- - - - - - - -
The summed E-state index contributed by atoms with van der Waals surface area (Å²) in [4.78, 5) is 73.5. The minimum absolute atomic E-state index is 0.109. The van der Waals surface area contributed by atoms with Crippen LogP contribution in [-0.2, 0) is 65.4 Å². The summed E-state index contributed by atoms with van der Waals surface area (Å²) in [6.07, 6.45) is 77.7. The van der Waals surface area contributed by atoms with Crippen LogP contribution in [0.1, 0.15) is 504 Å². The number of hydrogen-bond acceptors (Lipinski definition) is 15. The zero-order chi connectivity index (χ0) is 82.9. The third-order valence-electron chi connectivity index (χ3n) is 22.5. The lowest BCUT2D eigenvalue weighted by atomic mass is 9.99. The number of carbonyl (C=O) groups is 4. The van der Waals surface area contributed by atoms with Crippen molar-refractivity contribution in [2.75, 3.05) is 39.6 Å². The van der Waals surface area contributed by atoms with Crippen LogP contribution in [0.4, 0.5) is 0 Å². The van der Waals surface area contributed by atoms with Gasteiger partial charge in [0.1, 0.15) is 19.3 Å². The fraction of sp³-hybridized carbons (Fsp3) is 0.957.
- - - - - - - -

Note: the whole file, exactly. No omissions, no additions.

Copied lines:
The summed E-state index contributed by atoms with van der Waals surface area (Å²) in [4.78, 5) is 73.5. The minimum absolute atomic E-state index is 0.109. The van der Waals surface area contributed by atoms with Crippen LogP contribution in [-0.2, 0) is 65.4 Å². The summed E-state index contributed by atoms with van der Waals surface area (Å²) in [6.07, 6.45) is 77.7. The van der Waals surface area contributed by atoms with Crippen LogP contribution in [0.1, 0.15) is 504 Å². The number of hydrogen-bond acceptors (Lipinski definition) is 15. The zero-order chi connectivity index (χ0) is 82.9. The third-order valence-electron chi connectivity index (χ3n) is 22.5. The lowest BCUT2D eigenvalue weighted by atomic mass is 9.99. The number of carbonyl (C=O) groups is 4. The van der Waals surface area contributed by atoms with Crippen molar-refractivity contribution in [2.75, 3.05) is 39.6 Å². The van der Waals surface area contributed by atoms with Crippen LogP contribution in [0.4, 0.5) is 0 Å². The van der Waals surface area contributed by atoms with Gasteiger partial charge in [0.1, 0.15) is 19.3 Å². The fraction of sp³-hybridized carbons (Fsp3) is 0.957.